Group activities seem to be a given for kids. Whether it’s team sports, dance classes, scouting, or something similar, these activities provide children with the opportunity to explore, discover and learn new things that they may not otherwise get a chance to.
But what happens when kids communicate differently? When the children so eager to learn and grow in group activities have hearing loss?
Today’s coaches, teachers, and activity leaders are evolving, growing, and learning too as they implement strategies to include children of all hearing abilities in group activities.
Kids and hearing loss
Kids with hearing loss are nothing new. According to the Centers for Disease Control and Prevention (CDC), two to three children out of every 1000 are born with hearing loss, and almost 15% of children 6 to 19 years of age have some hearing loss in one or both ears. This hearing impairment could be due to genetics, complications at birth, medications, or any number of other reasons.
When we hear about kids and hearing loss, the conversation usually revolves around developmental milestones and academic impact. Still, as more support becomes available to these children and their families and more is understood about hearing loss in kids, we have witnessed a shift.
It is a broader understanding that hearing ability and communication are as varied as the individual. That with new strategies, better understanding, and a few simple changes, kids of all hearing abilities can benefit from group activities that have long catered only to those with “normal” hearing.
Strategies to open the doors
If you are involved in group activities for kids in your community, chances are you are personally invested in helping those kids learn and grow just as someone was once invested in you when you took part in similar activities as a child. It doesn’t matter to you if they have brown hair or blond, if they’re short or tall, if they are the best or worst player, or if they have full hearing or hearing loss. As long as they show up and are open to learning.
Strategies like these can help you open the doors to every kid, even if it means finding new ways to communicate:
Ask to understand – Some group activities leaders may be familiar with hearing loss and how to work with kids with hearing loss. If it’s new to you, don’t be afraid to ask questions to better understand how to communicate and support these kids. Openly discuss communication preferences and any special needs at the start of the season, class, or during the first activity meeting to find out if anyone in the group does have hearing loss or other special needs. Have a conversation with the child’s parents to uncover what you need to know about their hearing loss and how they manage it, plus the best ways to communicate and work with the child during group activities.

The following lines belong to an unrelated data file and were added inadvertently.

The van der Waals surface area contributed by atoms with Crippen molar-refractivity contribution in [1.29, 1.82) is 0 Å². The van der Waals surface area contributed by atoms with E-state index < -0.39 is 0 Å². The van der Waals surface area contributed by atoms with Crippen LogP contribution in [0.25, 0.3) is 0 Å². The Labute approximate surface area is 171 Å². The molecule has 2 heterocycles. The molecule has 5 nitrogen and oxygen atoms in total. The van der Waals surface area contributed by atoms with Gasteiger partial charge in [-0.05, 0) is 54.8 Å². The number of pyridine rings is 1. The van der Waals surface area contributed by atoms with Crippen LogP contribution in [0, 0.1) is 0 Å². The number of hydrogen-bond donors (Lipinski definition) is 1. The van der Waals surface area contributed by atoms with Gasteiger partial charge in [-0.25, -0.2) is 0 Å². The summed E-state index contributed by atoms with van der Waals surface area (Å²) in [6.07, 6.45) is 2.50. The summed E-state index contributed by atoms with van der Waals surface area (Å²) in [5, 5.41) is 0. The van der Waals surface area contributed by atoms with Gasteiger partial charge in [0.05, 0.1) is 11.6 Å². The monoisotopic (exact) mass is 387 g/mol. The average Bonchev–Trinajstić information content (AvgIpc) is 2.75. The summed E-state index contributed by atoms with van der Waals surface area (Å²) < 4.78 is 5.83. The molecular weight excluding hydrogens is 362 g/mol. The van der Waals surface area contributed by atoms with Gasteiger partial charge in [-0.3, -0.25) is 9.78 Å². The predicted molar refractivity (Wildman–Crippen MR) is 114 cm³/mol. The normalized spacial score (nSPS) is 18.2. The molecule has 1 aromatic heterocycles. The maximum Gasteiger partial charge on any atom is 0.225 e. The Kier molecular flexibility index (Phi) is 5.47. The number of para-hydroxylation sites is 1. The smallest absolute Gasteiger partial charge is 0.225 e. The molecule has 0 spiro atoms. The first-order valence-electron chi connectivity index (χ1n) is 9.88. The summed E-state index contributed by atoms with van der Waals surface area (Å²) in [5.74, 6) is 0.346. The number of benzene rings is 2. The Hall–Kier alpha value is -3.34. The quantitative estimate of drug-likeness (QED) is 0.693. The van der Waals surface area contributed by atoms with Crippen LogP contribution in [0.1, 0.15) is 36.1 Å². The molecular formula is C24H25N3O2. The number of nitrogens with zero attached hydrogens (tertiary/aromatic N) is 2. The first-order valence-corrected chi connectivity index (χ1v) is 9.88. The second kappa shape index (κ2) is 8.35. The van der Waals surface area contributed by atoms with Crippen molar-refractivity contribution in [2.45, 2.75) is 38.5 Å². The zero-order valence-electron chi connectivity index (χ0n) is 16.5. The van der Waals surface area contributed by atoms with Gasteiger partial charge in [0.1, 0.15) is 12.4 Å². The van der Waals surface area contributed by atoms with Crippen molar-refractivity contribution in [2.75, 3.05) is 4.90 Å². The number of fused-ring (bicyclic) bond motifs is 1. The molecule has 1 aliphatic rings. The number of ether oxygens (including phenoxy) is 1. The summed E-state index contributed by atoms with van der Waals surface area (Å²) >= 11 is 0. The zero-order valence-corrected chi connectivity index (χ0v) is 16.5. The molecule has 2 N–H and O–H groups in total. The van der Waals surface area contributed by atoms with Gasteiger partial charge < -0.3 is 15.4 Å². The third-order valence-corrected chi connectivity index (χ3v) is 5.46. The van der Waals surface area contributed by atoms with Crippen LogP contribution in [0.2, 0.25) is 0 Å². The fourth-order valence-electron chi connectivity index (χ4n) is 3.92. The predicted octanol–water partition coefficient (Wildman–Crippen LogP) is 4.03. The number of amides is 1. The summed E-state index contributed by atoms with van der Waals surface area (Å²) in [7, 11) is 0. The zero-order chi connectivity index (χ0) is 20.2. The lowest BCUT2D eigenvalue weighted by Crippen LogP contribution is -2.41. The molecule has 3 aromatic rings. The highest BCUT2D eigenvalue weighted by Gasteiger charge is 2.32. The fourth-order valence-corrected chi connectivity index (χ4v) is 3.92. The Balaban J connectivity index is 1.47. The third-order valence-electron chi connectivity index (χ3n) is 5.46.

Seek out support and resources – In many cases, additional support may be available to group activity leaders working with children with hearing loss. Reach out to your organization to discuss options. You may also consider reaching out to hearing loss organizations in your area for recommendations on working with kids with different hearing abilities.
Make communication multi-dimensional – This doesn’t just benefit kids with hearing loss; communicating with the kids in your group, class, or team in more than one way can help you better connect with them. Everyone learns differently, regardless of hearing ability. For example, pairing an audio recording with a written transcript and a visual aid can help engage all the kids in the group while effectively communicating the important information.
Practice effective communication – The basics of effective communication can go a long way in helping everyone stay on the same page. Using visual cues to help supplement speech, getting the child’s attention before beginning to speak, keeping hands away from your face while speaking, and even maintaining an average volume of voice (instead of speaking louder) are all essential to communicate effectively.
Every child should have the opportunity to participate in group activities, regardless of hearing ability. These strategies can help.